In an attempt to clean up the PhoneGap JavaScript API a bit, I have isolated all the places that we communicate from JavaScript to native code and put it into a single PhoneGap class. I am now in the process of converting over all the JavaScript to use this new PhoneGap interface and then most of the PhoneGap JavaScript will be completely cross platform. Any call to native code now has to go through the PhoneGap.exec() JavaScript method. The new code is up on Github and with any luck all the platforms will be using it soon!

Image by hb2

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* PhoneGap Desktop

Posted on April 20th, 2010 by Dave Johnson. Filed under phonegap.


So if PhoneGap was running on the desktop, what would you call it? Well I have not come up with a good name yet but after a few nights of hacking we threw together a version of PhoneGap for Mac OS http://github.com/shazron/phonegap-mac and a version for Windows http://github.com/davejohnson/phonegap-windows.

@shazron has implemented the sound API on the Mac version and I did Geolocation on the Windows version using a simple GeoIP lookup.

Check it out, write some code, and let us know what you think!

For the Windows version I have used the awesome WebKit .NET project written by Peter Nelson. If you use the Visual Studio 2008 solution file, you will have to download the source or binary versions of WebKit .NET and setup the references correctly. I have so far used the 0.3 release of WebKit .NET. It is pretty cool being able to write a native Windows app (or Mac OS) in Canvas using all free and open source code :)

One other caveat on the Windows side is that you might need to install some Visual Studio C++ redistributables for building it … check the WebKit .NET forum on SourceForge for all the details.

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* Work

Posted on January 11th, 2010 by Dave Johnson. Filed under phonegap.


Crap it has been busy at work the past few months!

More to come soon though since I am working on a few small JavaScript libraries and two services that I will be releasing soon!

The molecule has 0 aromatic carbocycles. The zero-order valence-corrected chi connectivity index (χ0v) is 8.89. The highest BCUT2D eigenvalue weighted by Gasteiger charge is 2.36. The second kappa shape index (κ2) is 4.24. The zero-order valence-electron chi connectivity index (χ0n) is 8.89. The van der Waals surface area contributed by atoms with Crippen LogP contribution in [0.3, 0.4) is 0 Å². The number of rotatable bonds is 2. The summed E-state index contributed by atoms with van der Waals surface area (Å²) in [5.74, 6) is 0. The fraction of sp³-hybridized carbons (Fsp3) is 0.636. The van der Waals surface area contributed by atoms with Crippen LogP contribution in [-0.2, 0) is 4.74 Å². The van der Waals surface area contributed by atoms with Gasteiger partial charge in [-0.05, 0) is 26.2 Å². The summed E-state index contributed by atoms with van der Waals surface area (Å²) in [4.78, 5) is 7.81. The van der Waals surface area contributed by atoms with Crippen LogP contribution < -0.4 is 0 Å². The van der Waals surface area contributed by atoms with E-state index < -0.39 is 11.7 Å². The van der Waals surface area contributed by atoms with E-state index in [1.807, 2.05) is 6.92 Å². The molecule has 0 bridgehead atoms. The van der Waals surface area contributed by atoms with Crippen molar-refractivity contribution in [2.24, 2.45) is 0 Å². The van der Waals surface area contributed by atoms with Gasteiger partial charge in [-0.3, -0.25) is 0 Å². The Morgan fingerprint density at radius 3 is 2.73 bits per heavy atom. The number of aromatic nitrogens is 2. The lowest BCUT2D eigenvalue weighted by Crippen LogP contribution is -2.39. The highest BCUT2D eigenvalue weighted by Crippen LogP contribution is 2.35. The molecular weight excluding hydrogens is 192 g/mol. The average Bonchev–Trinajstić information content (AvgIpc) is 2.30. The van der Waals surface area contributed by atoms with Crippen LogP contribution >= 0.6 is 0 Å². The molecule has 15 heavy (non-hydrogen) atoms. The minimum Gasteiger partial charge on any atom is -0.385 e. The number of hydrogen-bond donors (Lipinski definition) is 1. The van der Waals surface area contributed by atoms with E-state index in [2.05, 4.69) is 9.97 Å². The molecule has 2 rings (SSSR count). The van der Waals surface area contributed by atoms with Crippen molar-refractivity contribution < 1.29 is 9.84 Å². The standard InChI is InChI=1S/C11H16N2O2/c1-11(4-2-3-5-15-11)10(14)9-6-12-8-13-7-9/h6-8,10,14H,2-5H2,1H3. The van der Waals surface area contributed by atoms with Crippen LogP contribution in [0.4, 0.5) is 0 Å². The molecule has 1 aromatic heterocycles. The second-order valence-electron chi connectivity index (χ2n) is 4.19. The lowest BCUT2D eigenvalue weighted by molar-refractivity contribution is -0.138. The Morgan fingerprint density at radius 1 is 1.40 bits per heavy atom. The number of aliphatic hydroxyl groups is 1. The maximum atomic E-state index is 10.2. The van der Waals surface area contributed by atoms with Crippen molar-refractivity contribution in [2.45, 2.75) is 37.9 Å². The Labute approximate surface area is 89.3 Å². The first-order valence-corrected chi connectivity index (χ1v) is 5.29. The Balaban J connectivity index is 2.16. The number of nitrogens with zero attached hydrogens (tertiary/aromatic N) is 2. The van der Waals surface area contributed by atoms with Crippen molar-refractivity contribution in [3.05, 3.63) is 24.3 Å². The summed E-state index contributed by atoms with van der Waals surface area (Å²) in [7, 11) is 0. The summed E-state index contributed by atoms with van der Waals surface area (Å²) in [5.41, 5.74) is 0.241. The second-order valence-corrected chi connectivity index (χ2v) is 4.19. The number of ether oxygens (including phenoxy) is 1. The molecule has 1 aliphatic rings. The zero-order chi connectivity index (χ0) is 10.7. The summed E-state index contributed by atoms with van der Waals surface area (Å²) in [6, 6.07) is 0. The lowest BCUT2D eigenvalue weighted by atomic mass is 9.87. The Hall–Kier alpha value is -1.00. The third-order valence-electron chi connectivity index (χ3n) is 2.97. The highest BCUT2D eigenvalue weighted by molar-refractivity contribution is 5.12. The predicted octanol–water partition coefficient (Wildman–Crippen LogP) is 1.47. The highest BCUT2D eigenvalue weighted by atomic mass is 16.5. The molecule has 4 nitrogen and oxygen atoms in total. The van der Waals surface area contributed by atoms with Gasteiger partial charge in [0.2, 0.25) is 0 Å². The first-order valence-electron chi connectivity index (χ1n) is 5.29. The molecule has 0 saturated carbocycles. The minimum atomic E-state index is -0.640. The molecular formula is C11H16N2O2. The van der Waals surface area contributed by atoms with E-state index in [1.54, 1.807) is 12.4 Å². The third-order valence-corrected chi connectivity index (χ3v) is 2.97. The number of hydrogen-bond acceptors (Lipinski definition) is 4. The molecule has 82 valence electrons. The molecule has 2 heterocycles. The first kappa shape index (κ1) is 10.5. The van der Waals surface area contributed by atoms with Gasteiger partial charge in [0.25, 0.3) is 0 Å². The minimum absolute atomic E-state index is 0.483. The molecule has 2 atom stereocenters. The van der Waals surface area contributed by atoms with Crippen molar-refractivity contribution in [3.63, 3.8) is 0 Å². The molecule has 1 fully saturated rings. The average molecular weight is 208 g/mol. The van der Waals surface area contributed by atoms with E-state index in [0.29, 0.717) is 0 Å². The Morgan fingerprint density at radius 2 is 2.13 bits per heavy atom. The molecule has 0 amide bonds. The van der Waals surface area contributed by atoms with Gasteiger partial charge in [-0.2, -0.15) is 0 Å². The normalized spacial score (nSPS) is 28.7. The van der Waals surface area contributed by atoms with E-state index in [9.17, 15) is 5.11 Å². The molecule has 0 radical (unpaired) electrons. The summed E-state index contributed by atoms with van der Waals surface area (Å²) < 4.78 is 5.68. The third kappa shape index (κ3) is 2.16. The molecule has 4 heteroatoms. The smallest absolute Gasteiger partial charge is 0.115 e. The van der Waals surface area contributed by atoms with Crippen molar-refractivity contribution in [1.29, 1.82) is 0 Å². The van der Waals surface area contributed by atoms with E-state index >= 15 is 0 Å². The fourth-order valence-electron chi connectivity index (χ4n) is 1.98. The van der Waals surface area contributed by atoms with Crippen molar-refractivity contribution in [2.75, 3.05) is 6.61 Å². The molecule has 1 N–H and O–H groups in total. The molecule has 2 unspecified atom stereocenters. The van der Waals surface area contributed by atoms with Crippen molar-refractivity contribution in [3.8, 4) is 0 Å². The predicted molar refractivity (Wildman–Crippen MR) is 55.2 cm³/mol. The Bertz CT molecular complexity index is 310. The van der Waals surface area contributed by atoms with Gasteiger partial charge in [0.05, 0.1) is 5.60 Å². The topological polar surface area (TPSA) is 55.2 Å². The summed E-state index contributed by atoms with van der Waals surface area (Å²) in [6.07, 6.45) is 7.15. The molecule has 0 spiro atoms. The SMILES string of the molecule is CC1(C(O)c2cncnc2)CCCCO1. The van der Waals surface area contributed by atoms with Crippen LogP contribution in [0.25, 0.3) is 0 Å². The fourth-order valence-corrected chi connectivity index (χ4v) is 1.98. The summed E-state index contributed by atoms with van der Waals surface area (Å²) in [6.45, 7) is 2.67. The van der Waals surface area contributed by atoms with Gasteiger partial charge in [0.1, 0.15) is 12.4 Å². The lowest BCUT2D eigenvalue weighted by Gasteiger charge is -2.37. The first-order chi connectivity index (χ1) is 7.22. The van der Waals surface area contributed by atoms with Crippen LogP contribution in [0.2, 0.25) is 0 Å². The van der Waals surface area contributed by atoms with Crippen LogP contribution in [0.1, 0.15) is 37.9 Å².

There has of course also been a tonne of amazing work being done on PhoneGap (tests, Palm, Nokia, simulator) - though not by me so much :)

Check out the latest at GitHub http://github.com/phonegap

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* Long Live PhoneGap for BlackBerry

Posted on July 30th, 2009 by Dave Johnson. Filed under phonegap.


There have been some new developments in the PhoneGap on BlackBerry breathing new life into the project! It all boils down to the fact that in RIM OS >= 4.6 there is a browser rendering option that you can set to make the browser render using the modern rendering engine rather than the archaic one from OS 4.2.

It look something like this:

_renderingSession.getRenderingOptions().setProperty(
  RenderingOptions.CORE_OPTIONS_GUID, 17000, true);

After much trial and error it was found that the BrowserContentManager did not support this rendering option (and RIM says it is completely unsupported / experimental anyhow) yet the Field returned from BrowserContent.getDisplayableContent() does support it!

Long story short it looks like PhoneGap on RIM OS >= 4.6 is going to work really well.

Next up is looking at the new features in OS 5.0.

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* PhoneGap iPhone Approval

Posted on June 13th, 2009 by Dave Johnson. Filed under mobile, phonegap.


The guys over at Rhomobile posted about IPhone App Store rejection issues the other day - I can only assume due to the recent problems that some users of PhoneGap have been having. Rhomobile and PhoneGap are similar in that they are frameworks that enable developers to build native mobile apps in a language they are familiar with, Ruby and JavaScript respectively.

I think that they are pretty much spot on in terms of their interpretation of the App Store rule 3.2.2 that states:

An Application may not itself install or launch other executable code by any means, including without limitation through the use of a plug-in architecture, calling other frameworks, other APIs or otherwise. No interpreted code may be downloaded and used in an Application except for code that is interpreted and run by Apple’s Published APIs and built-in interpreter(s).